City plans fake moon to replace street lights

Cristina Cross
October 19, 2018

A city in China is planning to launch an "artificial moon" that will light up the skies as far as 50 miles around.

City officials recently announced plans to build an artificial moon, launching it to hang over Sichuan province's capital city by 2020, Chinese news site People's Daily Online (PDO) reported.

Asia Times reports that the satellite would have a "highly reflective coating to reflect light from the sun with solar panel-like wings whose angles can be adjusted".

A French artist once envisioned a cosmic version of Versailles' famed Hall of Mirrors, reportedly proposing the creation of an artificial moon powered by a necklace of mirrors that would reflect light back onto the streets of Paris.

The satellite will reportedly be eight times brighter than the real moon and could replace street lights. Officials on the ground can control the diameter of the light to ensure it focuses precisely on the city and nowhere else, according to the report.

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The likelihood that the moon will ever rise in the skies above Chengdu has already been dismissed by some skeptics - but the Chinese are not the first to come up with the ambitious idea.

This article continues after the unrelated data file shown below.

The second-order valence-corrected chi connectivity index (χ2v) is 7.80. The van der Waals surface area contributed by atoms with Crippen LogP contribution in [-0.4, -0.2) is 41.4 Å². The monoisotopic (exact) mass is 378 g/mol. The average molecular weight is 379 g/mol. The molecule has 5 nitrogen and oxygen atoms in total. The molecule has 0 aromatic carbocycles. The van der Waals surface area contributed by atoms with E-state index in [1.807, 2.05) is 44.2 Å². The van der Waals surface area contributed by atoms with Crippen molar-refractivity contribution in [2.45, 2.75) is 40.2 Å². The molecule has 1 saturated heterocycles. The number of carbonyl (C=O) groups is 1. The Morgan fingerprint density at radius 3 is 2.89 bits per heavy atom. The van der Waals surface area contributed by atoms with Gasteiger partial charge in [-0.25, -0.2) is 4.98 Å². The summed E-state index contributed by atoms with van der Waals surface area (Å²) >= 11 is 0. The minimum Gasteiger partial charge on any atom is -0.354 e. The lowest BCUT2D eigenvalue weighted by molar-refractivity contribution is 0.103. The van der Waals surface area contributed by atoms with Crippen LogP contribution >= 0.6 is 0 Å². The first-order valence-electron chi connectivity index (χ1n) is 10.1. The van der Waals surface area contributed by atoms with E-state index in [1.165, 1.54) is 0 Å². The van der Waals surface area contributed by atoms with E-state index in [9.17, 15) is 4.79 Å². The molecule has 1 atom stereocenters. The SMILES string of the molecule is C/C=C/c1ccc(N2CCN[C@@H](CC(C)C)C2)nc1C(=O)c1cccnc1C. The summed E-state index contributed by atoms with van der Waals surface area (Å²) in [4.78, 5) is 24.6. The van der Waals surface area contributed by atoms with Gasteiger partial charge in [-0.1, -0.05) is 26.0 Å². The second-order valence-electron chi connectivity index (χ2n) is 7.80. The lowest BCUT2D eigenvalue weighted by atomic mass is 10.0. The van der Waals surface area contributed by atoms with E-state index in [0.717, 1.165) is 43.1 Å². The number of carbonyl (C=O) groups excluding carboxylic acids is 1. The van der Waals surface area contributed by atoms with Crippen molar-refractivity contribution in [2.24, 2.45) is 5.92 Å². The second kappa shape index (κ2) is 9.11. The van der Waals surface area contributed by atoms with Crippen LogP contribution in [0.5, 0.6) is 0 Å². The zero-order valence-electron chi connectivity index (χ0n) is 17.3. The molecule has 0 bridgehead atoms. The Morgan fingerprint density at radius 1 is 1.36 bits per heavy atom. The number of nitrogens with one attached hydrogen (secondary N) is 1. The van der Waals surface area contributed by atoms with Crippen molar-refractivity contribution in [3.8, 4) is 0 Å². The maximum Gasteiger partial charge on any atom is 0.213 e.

Kang Weimin, director of the Institute of Optics, School of Aerospace, Harbin Institute of Technology, assured that the light of the satellite is similar to a dusk-like glow, so it should not affect animals' routines.

The project was introduced to the public by Wu Chunfeng, chairman of Chengdu Aerospace Science and Technology Microelectronics System Research Institute Co., Ltd. The mirror failed to unfold in space and the experiment was halted.

According to Wu, the company started testing this satellite years ago, having developed the technology sufficiently enough for it to be launched. And, by 2020, it may even become reality.

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